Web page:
Student protests broke out across the country. What started as peaceful protests at Kent State devolved into beer bottles being thrown at police cars and bonfires lit in the streets. Kent Mayor LeRoy Satrom declared a state of emergency and Ohio Gov. Jim Rhodes requested the Ohio National Guard to come and restore the peace, though the soldiers did not arrive on campus until after anonymous arsonists lit the campus ROTC building on fire. Jeering protesters slashed fire hoses until they were forced away by tear gas.

On the fourth day of protests, the Ohio National Guard confronted an estimated 2,000 protesters in the center of campus. The wind that day made tear gas ineffective, and the protesters threw back taunts. Soon, their ammo escalated to rocks, tear gas canisters and other projectiles, and the guardsmen — reportedly fearing for their lives — opened fire on the protesters.

It is not certain how long the shooting lasted. Estimates vary between 13 seconds and a full minute. However long it was, four students were killed and nine wounded. The shooting of unarmed students shook a nation at a time of divisiveness unseen since the Civil War.

After the historic shootings, Kent State University tended to garner national news coverage whenever tragic incidents occurred on or near its campus. And, like nearly any university of its size, there have been several.

A 1991 drive-by shooting left a 51-year-old campus custodian dead, and in 1992, a graduate student was shot in the chest on university grounds, though she survived the incident. In 2009 a student was beaten to death in a street fight. A gun was fired into the ground on campus during an argument in 2014, and last February an 18-year-old Kent State student was shot to death in an apartment building near campus in a robbery gone wrong.

Whether it’s because of the 1970 tragedies or not, crime at Kent State is covered exceptionally well on a national level, receiving coverage from CBS News, ABC News and USA Today. Despite the fact that the Kent State shootings occurred nearly half a century ago, the name “Kent State” is still intimately intertwined with memories of that tragedy.

Virginia Tech was home to the deadliest school shooting in U.S. history with a death toll of more than eight times that of the Kent State shootings. That’s not easy for the rest of the nation to ignore. But, to echo Sands’ words, “I think what happened on April 16 could have happened on any campus, and it was Virginia Tech.”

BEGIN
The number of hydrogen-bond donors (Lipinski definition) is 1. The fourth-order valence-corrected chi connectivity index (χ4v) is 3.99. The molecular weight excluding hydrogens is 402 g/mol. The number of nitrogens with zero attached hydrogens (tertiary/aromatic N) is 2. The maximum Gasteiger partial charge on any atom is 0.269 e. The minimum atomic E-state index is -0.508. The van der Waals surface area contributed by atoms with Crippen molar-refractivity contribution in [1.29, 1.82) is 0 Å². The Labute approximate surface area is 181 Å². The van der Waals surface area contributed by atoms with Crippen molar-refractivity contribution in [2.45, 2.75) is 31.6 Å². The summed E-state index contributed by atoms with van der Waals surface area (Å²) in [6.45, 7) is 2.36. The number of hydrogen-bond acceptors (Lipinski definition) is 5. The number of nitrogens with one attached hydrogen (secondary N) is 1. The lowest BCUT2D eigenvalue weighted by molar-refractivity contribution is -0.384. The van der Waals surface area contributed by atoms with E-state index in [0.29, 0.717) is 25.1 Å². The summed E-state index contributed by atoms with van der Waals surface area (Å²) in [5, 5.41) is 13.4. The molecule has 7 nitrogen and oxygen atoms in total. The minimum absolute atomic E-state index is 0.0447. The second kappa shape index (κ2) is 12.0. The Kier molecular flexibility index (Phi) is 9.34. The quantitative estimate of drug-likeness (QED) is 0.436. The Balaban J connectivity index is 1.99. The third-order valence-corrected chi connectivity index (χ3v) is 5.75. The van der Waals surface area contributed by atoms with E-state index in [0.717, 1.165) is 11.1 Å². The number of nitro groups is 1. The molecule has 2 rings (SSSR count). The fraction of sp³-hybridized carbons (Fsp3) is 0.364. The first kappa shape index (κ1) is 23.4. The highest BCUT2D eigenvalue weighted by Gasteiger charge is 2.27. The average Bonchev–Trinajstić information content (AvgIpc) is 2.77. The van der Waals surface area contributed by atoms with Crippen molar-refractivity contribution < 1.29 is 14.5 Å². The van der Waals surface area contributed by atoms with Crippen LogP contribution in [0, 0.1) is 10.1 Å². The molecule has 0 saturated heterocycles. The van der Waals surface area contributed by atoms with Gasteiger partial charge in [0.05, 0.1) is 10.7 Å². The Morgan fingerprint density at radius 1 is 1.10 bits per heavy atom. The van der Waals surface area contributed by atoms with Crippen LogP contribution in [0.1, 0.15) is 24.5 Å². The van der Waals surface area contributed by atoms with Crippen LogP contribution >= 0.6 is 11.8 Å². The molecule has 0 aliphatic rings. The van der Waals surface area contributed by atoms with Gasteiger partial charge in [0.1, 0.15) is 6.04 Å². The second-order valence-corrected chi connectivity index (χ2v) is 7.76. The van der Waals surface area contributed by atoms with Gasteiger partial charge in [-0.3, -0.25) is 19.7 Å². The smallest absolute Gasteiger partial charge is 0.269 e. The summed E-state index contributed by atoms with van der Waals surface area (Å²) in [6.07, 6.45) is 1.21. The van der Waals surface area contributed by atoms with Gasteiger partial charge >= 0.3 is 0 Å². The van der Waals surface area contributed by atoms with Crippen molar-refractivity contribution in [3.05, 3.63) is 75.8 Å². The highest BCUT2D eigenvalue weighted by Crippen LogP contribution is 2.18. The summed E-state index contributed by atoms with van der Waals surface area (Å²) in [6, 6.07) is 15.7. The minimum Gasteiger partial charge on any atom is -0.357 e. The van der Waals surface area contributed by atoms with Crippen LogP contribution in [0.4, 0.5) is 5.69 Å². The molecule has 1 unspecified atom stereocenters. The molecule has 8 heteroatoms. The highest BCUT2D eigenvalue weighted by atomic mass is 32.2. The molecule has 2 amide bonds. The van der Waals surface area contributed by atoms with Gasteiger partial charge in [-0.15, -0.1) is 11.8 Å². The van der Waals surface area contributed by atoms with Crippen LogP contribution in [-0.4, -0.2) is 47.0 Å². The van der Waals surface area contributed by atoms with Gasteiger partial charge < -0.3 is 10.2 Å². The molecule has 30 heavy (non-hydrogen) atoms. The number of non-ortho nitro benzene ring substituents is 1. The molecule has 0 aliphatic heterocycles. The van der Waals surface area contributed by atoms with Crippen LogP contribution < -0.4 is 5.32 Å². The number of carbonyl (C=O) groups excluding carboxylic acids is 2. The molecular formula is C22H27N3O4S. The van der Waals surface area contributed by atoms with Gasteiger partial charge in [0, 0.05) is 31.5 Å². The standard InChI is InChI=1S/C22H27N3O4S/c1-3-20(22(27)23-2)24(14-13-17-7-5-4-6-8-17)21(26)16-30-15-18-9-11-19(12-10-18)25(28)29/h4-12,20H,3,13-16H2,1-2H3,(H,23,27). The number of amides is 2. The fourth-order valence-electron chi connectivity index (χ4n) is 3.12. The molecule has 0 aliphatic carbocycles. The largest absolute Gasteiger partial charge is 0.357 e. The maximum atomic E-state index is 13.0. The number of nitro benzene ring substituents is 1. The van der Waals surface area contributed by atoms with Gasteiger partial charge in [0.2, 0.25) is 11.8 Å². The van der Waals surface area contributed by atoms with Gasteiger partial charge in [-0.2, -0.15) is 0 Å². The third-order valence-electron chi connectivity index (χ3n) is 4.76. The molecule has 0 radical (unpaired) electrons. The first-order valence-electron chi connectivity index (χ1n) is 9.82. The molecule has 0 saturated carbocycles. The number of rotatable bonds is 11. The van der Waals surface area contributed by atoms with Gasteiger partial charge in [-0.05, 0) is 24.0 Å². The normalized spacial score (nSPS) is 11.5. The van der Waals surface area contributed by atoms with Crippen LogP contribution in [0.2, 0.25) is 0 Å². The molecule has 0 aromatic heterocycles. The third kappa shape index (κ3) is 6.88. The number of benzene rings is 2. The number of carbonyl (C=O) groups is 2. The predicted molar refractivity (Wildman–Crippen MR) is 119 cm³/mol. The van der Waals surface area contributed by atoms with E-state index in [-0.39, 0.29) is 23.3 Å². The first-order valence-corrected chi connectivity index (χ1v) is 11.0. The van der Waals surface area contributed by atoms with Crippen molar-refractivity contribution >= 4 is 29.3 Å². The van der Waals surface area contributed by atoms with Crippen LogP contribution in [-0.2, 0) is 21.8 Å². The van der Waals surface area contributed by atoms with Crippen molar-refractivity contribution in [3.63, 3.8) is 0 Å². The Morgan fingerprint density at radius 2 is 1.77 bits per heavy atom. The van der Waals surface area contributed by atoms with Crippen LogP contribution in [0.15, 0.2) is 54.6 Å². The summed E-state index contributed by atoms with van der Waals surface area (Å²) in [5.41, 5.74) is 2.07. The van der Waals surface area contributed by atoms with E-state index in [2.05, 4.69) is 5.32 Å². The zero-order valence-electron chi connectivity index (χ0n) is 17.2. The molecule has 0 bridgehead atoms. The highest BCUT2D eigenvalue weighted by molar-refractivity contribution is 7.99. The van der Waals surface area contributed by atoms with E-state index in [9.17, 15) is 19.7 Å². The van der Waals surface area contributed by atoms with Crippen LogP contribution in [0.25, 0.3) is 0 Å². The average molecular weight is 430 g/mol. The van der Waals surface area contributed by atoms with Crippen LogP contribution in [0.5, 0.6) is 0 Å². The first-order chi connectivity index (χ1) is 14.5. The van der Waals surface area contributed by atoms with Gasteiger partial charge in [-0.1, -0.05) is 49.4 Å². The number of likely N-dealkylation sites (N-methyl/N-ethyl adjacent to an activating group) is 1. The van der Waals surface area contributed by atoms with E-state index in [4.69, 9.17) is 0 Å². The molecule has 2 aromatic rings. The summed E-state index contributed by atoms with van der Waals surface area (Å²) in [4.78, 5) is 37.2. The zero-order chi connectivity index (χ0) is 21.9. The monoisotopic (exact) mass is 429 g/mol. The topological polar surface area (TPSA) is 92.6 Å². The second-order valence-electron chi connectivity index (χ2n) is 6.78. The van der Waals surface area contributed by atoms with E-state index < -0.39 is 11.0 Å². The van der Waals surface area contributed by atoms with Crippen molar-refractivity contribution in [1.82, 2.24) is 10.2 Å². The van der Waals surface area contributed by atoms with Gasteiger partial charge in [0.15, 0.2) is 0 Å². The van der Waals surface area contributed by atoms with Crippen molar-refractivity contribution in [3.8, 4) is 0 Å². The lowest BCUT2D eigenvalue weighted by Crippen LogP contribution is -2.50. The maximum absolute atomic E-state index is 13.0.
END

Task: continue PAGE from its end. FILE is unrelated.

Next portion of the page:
Forgetting this tragedy doesn’t seem to be part of the Virginia Tech ethos, either. The annual 3.2 for 32 run drives thousands to the Drillfield, students publicly read the biographies of the 32 lost that day, and rain or shine the candlelight vigil is packed — University Spokesman Mark Owczarski roughly estimated 20,000 would attend this year.

Perhaps it’s this unwillingness to let go that keeps the April 16 shootings so fresh in the nation’s collective consciousness. However, the university administration has made it clear that the Virginia Tech community draws strength from this dark piece of history, and it has no plans to change any time soon.

“I think there are certainly some people that think we ought to somehow forget, but we’re never going to forget,” Sands said. “It’s part of who we are, and it’s part of what brings our community together. I think that it’s become a strength. It’s not something you would wish on any community, but it really is a source of strength.”

President Timothy Sands emphasizes that Virginia Tech will never forget the victims of the April 16 shootings.

Virginia Tech Police Chief Kevin Foust delivers a speech urging community members to not be afraid after leaflets with swastikas drawn on them were found strewn across the lawn of the Chabad house at Virginia Tech, March 20, 2017.ZACK WAJSGRAS / COLLEGIATE TIMES


April 16 is the main reason Chief Foust currently leads the Virginia Tech police force. Called in from the Roanoke FBI office, Foust remembers two things: the cooperation of law enforcement from local up to national and the vigil held the following night, on April 17.

“You kind of had to be there to understand it. Thousands upon thousands upon thousands of students, community members, everybody getting on the Drillfield that night to pull together as a community to honor and support those who suffered so greatly,” Foust said. “And that’s the picture you see from time to time, you know, of people holding up the candles … it stretched all the way from Chapel all the way to the far end of the Drillfield. Just thousands of people. I mean it was an incredible thing to see.”

At the end of the day, it’s not possible to lay out all tragedies that affect every college community in a direct comparison. At least not yet. But it would be nearly impossible to visit campus in mid-April and lose yourself in the sea of tens of thousands of Hokies standing in solidarity and consider anything about the community cursed — instead, a different thought naturally comes: “This is home.”